The process for preparing a woven stretch fabric in accordance with the present invention includes steps that are known and can be performed in conventional equipment. However, to obtain the advantageous stretch woven fabrics of the invention, the process requires particular starting materials, a specific order of performing the steps, particular conditions for treating the woven fabric, and (in the specific embodiment claimed herein) a tight plain, satin or sateen weave characterized by the sum of the reciprocal of the weft apparent fractional cover and the reciprocal of the warp apparent fractional cover (1/WeAFC +1/WaAFC) being in the range between about 2.34 and about 3.11.

In the first step of the improved process of the invention, a fabric is woven with warp yarns and weft yarns. The warp yarn and/or the weft yarn comprises a combination yarn having an elastomeric yarn (or strand), preferably of Spandex, and a companion yarn (or strand). The companion yarn is of non-elastomeric synthetic organic polymeric fibers that are partially molecularly oriented. Polyester or nylon polymers are preferred for the partially oriented polymeric fibers. The elastomeric yarn of the combination yarn has a heat setting temperature that is higher than the heat setting temperature of the companion strand.

Combination yarns for use in accordance with the process of the invention can be prepared by various known techniques. The partially molecularly oriented synthetic organic polymer fiber of the companion strand can be combined with the elastomeric yarn by operations such as wrapping, covering, core spinning, air-jet intermingling, air-jet entangling, plaiting and the like. For use in the present invention, the elastomeric yarn typically can amount to 2 to 40%, preferably 4 to 10%, of the total weight of the combination yarn.

Suitable materials for the elastomeric yarn include spandex, rubber, thermoplastic polyurethanes, polyetheresters and the like. However, each of these elastic yarn materials must have a higher heat setting temperature than that of the companion yarn with which it is combined. Spandex (e.g., LYCRA® spandex, sold by E. I. du Pont de Nemours & Co.) which typically has a break elongation in the range of 250 to 800% and a heat setting temperature in the range of 365° to 400° F. (185°-204° C.) is a preferred elastomeric yarn.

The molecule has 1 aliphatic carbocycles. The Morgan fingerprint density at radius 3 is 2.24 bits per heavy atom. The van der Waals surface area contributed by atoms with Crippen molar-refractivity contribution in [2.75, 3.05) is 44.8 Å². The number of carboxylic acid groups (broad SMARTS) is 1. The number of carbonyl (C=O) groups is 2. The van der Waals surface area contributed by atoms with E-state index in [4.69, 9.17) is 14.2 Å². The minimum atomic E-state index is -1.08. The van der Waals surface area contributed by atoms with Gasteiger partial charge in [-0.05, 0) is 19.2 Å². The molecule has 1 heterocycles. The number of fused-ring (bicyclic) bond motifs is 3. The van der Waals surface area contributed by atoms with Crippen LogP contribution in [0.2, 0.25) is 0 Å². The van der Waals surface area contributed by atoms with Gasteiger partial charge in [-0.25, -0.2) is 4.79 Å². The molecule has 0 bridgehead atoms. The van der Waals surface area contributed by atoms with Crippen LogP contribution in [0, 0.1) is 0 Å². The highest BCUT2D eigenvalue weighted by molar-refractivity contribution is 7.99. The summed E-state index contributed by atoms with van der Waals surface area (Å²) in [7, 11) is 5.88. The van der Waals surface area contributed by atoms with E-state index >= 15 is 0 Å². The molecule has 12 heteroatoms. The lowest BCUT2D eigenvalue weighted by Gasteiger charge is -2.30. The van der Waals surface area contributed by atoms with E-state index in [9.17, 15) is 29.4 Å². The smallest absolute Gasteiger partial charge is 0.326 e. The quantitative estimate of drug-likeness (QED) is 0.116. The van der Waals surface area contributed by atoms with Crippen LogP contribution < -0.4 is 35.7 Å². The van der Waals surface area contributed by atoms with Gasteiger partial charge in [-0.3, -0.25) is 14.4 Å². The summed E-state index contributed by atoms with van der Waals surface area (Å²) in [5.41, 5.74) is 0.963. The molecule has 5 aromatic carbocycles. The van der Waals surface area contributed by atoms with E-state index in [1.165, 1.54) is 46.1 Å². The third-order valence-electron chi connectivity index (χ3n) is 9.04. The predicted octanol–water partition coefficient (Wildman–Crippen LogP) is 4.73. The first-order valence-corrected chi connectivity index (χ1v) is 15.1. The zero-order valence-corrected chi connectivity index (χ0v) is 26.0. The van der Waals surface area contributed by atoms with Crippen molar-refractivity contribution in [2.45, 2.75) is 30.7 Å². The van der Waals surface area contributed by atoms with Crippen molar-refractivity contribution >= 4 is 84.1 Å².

Typical synthetic organic polymers suitable for the companion strand of the combination yarns include 66-nylon, 6-nylon, polyethylene terephthalate, polybutylene terephthalate, cationic dyeable polyester and the like. The companion strand typically has a heat setting temperature that is in the range of 120° to 180° C., preferably 140° to 180° C.

The heat setting temperature of the elastomeric yarn is typically at least 5° C., preferably at least 10° C., higher than that of the non-elastomeric synthetic organic companion yarn.

In preparing the combination yarns suitable for use in the present invention, the spandex or other elastomeric yarn is usually extended by no more than 100% during the combining operation. Typically, the extension is in the range of about 20 to 70%. Sometimes, higher extensions (e.g., 300%) of the spandex or elastomeric yarn are employed during the combining operation. In comparison to the typical combination yarns suited for use in the present invention, such combinations yarns made with high extension result in final woven fabrics that can be stretched more than the fabrics made with the typical combination yarns used in the process of the present invention; but at a sacrifice in final fabric width.